During World War Two the Irish government set up the Coastguard, operating from a network of lookout posts around the coast. One of these was at Mace Head, near Carna in Connemara. When the war was over it was here that an atmospheric research station that is now of worldwide importance was born. The wind that blows into Mace Head is as pure as you will get in the Northern Hemisphere. It has come more than 3,000 kilometres over the Atlantic and before that the northern Canadian wastelands. It is the cleanest air in Europe, but it is still dirty.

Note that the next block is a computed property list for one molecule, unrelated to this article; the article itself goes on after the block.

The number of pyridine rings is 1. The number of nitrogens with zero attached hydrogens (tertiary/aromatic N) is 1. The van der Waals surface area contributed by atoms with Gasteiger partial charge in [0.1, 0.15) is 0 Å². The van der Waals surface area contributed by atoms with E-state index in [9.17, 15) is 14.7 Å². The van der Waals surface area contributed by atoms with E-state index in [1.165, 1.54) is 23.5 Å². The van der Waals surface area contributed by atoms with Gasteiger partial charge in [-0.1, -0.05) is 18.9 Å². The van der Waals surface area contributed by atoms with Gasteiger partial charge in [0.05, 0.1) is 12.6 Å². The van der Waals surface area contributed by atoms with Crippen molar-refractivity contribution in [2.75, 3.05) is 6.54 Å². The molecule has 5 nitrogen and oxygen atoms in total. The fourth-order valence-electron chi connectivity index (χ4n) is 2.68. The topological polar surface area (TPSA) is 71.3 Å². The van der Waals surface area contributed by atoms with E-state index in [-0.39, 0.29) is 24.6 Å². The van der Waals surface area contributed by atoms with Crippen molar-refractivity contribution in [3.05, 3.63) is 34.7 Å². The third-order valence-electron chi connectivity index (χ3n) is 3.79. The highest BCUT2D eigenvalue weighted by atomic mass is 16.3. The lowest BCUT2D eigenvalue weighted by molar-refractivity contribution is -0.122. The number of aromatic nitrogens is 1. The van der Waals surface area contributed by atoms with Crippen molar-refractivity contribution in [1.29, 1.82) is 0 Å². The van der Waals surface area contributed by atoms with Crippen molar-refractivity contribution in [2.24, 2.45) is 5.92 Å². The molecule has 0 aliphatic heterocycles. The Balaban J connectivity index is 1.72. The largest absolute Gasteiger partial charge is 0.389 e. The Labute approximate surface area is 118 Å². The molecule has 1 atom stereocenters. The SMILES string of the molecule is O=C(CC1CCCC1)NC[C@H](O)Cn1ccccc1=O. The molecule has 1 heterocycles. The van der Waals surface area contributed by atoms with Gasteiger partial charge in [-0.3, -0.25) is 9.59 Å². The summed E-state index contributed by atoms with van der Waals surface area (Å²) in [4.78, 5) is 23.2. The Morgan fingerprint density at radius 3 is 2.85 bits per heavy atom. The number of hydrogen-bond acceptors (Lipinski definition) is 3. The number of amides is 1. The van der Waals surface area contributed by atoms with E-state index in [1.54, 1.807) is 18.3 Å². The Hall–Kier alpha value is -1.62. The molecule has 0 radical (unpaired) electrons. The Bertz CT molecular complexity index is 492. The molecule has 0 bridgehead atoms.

Of the two buildings at Mace Head that look westwards over the island of Croaghnakeela towards Newfoundland, one is devoted to the measurement of particles, the other of gases.
The team at NUI Galway combine data with state-of-the art modelling technology to bring climate and air pollution data into the palm of your hand through a real-time app StreamAIR, distilling down the science into useful service to the citizen.
Find it in the app store.
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